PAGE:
The Nudnik File

Nudnik - n. U.S. colloq. Esp. in Jewish usage: a pestering, nagging, or irritating person

Tuesday, December 21, 2004


              Kofi's Crimes
With all the recent focus on the Oil-for-Food scam of the UN, and the demands for Kofi Annan's resignation because of this corruption, we forget the much more serious crimes of Annan - namely his actions during the massacres in Rwanda and Bosnia. Kenneth Cain, a former UN Human Rights officer in its peacekeeping operations reminds us how the UN was complicit in the murder of hundreds of thousands of people when Annan was in charge of "peacekeeping" for the UN.
But it isn't just the stench of death I remember so vividly; the odor of betrayal also hung heavily in the Rwandan air. This was not a genocide in which the U.N. failed to intervene; most of the U.N.'s armed troops evacuated after the first two weeks of massacres, abandoning vulnerable civilians to their fate, which included, literally, the worst things in the world a human being can do to another human being.

It did not have to happen. Gen. Romeo Dallaire, the U.N.'s force commander in Rwanda, sent Mr. Annan a series of desperate faxes including one warning that Hutu militias "could kill up to 1,000" Tutsis "in 20 minutes" and others pleading for authority to protect vulnerable civilians. But at the crucial moment, Mr. Annan ordered his general to stand down and to vigorously protect, not genocide victims, assembled in their numbers waiting to die, but the U.N.'s image of "impartiality."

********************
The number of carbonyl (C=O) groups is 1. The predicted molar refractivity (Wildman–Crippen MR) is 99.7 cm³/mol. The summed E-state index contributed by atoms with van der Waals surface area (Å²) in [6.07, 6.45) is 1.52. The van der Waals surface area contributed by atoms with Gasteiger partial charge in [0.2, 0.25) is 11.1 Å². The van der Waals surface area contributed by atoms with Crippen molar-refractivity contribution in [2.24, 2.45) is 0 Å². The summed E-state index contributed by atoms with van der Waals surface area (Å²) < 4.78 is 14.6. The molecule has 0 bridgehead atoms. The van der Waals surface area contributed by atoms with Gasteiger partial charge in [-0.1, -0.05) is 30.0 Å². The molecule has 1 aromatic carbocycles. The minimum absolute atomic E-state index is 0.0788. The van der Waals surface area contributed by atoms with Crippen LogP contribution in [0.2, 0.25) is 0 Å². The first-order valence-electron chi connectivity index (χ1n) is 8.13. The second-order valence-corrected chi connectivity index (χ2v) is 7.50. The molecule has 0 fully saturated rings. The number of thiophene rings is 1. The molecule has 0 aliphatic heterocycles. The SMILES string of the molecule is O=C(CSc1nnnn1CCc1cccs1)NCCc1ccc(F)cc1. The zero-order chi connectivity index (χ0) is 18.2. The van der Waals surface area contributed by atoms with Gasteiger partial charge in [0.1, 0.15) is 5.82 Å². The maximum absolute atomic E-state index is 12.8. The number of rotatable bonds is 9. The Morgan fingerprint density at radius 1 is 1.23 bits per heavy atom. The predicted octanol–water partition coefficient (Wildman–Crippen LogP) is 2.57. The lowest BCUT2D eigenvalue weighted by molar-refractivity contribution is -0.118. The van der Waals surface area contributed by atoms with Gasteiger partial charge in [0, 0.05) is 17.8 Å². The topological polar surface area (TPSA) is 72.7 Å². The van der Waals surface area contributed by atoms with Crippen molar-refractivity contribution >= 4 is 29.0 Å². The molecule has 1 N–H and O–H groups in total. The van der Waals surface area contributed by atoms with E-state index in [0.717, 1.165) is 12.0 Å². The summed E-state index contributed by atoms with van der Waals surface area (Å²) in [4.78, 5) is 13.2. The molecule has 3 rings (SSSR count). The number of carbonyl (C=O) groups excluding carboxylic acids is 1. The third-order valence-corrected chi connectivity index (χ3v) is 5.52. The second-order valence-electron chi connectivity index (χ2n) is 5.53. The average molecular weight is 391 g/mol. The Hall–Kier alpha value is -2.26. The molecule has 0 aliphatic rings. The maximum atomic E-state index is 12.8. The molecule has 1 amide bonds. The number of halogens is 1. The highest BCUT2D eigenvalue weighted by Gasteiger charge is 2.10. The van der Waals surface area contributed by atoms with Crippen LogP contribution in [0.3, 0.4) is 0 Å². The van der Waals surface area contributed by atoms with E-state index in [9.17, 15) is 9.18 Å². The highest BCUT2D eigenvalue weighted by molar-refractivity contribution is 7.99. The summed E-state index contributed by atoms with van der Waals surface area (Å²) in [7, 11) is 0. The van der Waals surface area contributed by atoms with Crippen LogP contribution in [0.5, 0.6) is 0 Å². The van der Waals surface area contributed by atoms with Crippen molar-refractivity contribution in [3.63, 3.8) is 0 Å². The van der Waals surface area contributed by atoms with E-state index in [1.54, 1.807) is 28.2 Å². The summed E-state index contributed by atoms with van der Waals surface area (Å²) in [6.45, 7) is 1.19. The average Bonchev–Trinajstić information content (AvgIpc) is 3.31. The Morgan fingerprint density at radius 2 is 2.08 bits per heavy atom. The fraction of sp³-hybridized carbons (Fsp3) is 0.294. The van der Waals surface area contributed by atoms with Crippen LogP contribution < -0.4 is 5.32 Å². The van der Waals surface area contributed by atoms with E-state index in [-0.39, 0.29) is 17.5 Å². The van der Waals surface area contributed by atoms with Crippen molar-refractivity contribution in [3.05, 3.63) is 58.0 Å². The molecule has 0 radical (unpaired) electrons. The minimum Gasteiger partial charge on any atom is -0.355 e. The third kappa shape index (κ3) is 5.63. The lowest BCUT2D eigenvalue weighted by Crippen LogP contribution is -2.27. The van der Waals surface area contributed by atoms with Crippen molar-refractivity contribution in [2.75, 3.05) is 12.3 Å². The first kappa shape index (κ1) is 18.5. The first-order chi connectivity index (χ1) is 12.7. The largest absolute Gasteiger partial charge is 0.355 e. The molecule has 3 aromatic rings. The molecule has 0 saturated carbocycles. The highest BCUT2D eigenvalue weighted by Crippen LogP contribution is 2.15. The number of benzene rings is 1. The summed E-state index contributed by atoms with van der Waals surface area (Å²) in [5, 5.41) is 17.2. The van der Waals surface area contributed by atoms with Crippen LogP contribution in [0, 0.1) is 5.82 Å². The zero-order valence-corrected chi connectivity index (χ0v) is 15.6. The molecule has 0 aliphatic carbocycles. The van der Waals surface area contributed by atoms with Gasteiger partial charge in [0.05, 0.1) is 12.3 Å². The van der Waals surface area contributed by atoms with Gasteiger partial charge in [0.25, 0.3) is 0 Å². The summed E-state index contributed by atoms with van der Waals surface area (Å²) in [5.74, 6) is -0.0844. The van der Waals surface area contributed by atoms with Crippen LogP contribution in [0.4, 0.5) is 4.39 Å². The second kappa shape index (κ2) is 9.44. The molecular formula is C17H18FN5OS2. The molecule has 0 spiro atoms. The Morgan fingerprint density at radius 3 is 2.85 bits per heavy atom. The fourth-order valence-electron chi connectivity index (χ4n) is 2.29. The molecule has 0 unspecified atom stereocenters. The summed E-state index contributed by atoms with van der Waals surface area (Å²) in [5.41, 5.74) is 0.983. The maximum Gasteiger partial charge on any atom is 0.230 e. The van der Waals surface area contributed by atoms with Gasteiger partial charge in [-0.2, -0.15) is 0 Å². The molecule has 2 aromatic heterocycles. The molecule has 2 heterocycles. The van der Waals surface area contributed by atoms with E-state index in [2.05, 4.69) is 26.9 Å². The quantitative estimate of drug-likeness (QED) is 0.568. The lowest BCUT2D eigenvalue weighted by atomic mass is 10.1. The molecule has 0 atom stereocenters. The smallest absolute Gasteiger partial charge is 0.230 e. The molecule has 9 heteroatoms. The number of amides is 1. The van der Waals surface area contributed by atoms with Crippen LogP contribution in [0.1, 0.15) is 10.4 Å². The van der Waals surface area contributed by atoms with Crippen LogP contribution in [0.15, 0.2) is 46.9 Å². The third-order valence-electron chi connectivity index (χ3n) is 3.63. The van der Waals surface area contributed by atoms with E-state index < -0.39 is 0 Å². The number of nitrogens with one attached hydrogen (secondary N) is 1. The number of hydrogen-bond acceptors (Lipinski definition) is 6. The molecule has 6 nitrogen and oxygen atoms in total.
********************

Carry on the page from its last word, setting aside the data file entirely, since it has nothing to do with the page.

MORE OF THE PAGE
It is a well known fact that even with the small force that Gen. Dallaire could have stopped the murder of 800,000 people. Instead he was ordered by Annan to do nothing.

It was somewhat different in Bosnia, where UN peacekeepers were so lightly armed and so few in number that they were simply useless. Yet, they gave assurances to Bosnians that they would be protected, only to once again do nothing when Serbs came to slaughter them. Once again this happened on Annan's watch.
"Do you think the U.N. was at fault?" I asked. Not the soldiers, she said, but the leaders. "If they had done their job, and were responsible, this would not have happened." I asked if she'd heard about the current controversy over Mr. Annan's leadership. Yes she had. So I asked if she thought he should resign. It was not oil that fueled her angry answer, but genocide: "Yes," she said, waving her hand, "all the U.N. leaders. They could have reacted if they wanted to. If the U.N. goes somewhere now, how can the people there believe or trust that the U.N. will save them?"
The UN was founded in the wake of WWII and the Holocaust to prevent genocide from ever happening again. Yet in every instance of genocide the UN has done nothing, allowing it to happen despite the ability to prevent it. Even now, with the evidence of genocide in Darfur, the UN can not bring itself to act. With such a record, how can it ever be trusted again?
|| Nudnik 9:35 AM
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